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Failure to Comply: Judge Orders Google to Reveal Paid Media Relationships

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google-malletGoogle has been given clarification and a deadline of Friday to comply with a U.S. judge's order to disclose any paid relationships with the media.

U.S. District Court Judge William Alsup said Google "failed to comply" with his order of August 7 in the firm's patent litigation with enterprise database and applications vendor Oracle.

In Alsup's original ruling, he ordered Google and Oracle to hand over the names of journalists and bloggers they paid during the Java copyrights and patents lawsuit by August 17.

"The Court is concerned that the parties and/or counsel herein may have retained or paid print or internet authors, journalists, commentators or bloggers who have and/or may publish comments on the issues in this case," Alsup's order read.

In a statement on Friday, Google said it has not paid any author, journalist, commentator or blogger to report or comment on any issues in this case. It did, however, reveal a list of paid academic researchers in the fields of artificial intelligence, networking, privacy and security from top institutions such as Cambridge, Harvard, Princeton and Stanford. The firm also listed groups such as the U.S. Chamber of Commerce, the Interactive Advertising Bureau, and Creative Commons.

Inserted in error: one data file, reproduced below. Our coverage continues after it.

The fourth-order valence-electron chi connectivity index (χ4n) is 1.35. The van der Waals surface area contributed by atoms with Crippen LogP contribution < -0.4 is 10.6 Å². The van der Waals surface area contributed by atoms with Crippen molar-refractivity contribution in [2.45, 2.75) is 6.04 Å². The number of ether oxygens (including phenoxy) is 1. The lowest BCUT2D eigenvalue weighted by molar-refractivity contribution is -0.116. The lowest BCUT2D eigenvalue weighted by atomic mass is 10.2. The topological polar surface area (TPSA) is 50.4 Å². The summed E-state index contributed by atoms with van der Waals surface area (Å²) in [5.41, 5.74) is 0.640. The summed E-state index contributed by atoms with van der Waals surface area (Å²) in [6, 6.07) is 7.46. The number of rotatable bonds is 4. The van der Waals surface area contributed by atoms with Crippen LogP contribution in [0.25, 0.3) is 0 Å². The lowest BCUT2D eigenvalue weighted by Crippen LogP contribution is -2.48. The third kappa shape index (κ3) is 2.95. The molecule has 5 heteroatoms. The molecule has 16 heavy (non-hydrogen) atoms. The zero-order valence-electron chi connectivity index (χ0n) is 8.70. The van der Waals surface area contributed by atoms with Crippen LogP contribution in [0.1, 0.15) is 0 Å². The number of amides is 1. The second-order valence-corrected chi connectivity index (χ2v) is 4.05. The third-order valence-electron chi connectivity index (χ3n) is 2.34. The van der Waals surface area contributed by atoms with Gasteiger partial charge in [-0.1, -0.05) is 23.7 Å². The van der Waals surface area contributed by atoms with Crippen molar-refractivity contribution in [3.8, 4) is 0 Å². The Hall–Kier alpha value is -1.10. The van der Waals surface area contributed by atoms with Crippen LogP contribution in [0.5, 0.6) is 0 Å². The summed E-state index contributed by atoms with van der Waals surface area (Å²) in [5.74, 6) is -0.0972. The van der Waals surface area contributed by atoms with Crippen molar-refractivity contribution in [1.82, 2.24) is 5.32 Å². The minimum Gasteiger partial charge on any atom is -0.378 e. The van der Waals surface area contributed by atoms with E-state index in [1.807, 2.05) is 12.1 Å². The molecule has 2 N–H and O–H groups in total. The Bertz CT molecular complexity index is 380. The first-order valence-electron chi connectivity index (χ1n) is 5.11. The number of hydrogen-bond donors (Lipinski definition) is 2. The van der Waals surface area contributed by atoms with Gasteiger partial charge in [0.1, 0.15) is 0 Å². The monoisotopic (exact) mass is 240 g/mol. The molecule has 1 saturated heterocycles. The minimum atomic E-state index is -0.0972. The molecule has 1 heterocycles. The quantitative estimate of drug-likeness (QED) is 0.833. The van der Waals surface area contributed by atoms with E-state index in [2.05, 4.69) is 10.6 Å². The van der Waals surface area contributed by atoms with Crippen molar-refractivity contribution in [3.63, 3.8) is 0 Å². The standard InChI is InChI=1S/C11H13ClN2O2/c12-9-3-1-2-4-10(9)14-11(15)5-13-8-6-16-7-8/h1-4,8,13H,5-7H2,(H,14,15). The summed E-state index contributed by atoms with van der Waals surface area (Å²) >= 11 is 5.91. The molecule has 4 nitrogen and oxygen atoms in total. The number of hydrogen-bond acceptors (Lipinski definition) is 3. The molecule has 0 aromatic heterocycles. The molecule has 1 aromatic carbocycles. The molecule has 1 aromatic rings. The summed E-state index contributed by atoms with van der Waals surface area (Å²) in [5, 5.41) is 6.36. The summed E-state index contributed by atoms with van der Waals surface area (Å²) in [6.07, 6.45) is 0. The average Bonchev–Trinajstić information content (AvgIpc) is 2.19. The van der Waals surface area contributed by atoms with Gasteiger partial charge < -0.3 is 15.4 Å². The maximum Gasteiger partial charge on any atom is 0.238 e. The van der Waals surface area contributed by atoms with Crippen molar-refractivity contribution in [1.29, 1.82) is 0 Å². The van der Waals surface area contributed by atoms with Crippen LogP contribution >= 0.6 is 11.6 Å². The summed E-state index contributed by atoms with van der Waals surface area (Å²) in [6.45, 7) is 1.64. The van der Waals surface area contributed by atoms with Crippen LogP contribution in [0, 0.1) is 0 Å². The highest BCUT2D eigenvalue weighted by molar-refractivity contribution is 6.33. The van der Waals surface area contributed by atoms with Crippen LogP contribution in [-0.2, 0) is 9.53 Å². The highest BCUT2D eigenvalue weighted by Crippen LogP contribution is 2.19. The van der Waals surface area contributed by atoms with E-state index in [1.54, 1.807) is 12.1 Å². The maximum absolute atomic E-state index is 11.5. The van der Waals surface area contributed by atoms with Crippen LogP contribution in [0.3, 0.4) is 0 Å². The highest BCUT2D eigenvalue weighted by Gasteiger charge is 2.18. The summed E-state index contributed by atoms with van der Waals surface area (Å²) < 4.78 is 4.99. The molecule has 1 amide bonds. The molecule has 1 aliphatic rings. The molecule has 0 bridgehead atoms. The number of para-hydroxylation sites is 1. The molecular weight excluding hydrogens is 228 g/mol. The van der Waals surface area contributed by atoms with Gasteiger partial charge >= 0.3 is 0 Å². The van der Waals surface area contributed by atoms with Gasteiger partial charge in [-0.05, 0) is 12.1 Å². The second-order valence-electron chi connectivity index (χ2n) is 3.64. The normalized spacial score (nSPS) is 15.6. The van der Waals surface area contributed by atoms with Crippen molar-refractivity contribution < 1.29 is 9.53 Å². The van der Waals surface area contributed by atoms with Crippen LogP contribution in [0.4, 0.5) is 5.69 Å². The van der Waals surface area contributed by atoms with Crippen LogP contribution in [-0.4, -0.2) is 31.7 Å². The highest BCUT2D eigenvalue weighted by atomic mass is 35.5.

While Google failed to comply with the order regarding the media and requested clarification instead, Oracle published its list of individuals and organizations that it had paid, naming blogger Florian Mueller and Stanford professor Paul Goldstein, who said he merely advised a law firm and didn't write about the lawsuit.

The court order followed a trial between to two companies that ended in a Google victory in May, which Oracle is set to appeal.

Judge Alsup ruled that the 37 application programming interfaces (APIs) that Oracle had claimed Google infringed were not copyrightable. The lawsuit resulted in Oracle getting a bill for some of Google's legal expenses, to the tune of $4 million, over which the parties are still fighting.

This post originally appeared on The Inquirer.

This article was originally published on the Inquirer.


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